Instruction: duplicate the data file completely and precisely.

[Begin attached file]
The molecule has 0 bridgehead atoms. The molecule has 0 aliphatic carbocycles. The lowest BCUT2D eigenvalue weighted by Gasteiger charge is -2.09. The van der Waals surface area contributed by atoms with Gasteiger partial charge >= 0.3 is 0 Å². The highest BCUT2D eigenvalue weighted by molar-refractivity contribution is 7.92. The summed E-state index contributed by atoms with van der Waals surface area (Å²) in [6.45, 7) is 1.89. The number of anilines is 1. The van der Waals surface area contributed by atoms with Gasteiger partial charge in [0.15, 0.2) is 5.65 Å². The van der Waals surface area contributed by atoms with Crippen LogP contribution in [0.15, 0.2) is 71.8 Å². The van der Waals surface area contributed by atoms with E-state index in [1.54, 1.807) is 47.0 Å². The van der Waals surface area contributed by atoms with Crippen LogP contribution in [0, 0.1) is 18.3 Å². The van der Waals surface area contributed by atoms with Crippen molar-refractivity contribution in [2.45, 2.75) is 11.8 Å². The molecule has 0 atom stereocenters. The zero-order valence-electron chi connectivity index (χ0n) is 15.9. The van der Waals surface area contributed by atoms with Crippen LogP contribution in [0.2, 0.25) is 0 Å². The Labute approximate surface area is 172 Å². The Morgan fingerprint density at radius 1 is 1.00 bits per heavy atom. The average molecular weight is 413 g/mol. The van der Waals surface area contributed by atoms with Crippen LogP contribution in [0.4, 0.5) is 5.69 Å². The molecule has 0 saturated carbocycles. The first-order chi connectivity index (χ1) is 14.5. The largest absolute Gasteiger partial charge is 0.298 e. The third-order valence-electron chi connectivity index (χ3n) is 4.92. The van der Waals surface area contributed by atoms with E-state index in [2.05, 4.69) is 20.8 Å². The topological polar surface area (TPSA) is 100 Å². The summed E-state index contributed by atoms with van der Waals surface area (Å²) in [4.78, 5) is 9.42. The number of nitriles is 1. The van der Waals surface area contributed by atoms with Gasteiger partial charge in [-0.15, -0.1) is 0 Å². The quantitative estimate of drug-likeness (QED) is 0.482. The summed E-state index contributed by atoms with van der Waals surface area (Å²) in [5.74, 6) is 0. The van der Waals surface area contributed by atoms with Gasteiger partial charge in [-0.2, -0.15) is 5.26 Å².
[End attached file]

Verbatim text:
The molecule has 0 bridgehead atoms. The molecule has 0 aliphatic carbocycles. The lowest BCUT2D eigenvalue weighted by Gasteiger charge is -2.09. The van der Waals surface area contributed by atoms with Gasteiger partial charge >= 0.3 is 0 Å². The highest BCUT2D eigenvalue weighted by molar-refractivity contribution is 7.92. The summed E-state index contributed by atoms with van der Waals surface area (Å²) in [6.45, 7) is 1.89. The number of anilines is 1. The van der Waals surface area contributed by atoms with Gasteiger partial charge in [0.15, 0.2) is 5.65 Å². The van der Waals surface area contributed by atoms with Crippen LogP contribution in [0.15, 0.2) is 71.8 Å². The van der Waals surface area contributed by atoms with E-state index in [1.54, 1.807) is 47.0 Å². The van der Waals surface area contributed by atoms with Crippen LogP contribution in [0, 0.1) is 18.3 Å². The van der Waals surface area contributed by atoms with Crippen molar-refractivity contribution in [2.45, 2.75) is 11.8 Å². The molecule has 0 atom stereocenters. The zero-order valence-electron chi connectivity index (χ0n) is 15.9. The van der Waals surface area contributed by atoms with Crippen LogP contribution in [0.2, 0.25) is 0 Å². The Labute approximate surface area is 172 Å². The Morgan fingerprint density at radius 1 is 1.00 bits per heavy atom. The average molecular weight is 413 g/mol. The van der Waals surface area contributed by atoms with Crippen LogP contribution in [0.4, 0.5) is 5.69 Å². The molecule has 0 saturated carbocycles. The first-order chi connectivity index (χ1) is 14.5. The largest absolute Gasteiger partial charge is 0.298 e. The third-order valence-electron chi connectivity index (χ3n) is 4.92. The van der Waals surface area contributed by atoms with E-state index in [2.05, 4.69) is 20.8 Å². The topological polar surface area (TPSA) is 100 Å². The summed E-state index contributed by atoms with van der Waals surface area (Å²) in [4.78, 5) is 9.42. The number of nitriles is 1. The van der Waals surface area contributed by atoms with Gasteiger partial charge in [-0.15, -0.1) is 0 Å². The quantitative estimate of drug-likeness (QED) is 0.482. The summed E-state index contributed by atoms with van der Waals surface area (Å²) in [5.74, 6) is 0. The van der Waals surface area contributed by atoms with Gasteiger partial charge in [-0.2, -0.15) is 5.26 Å².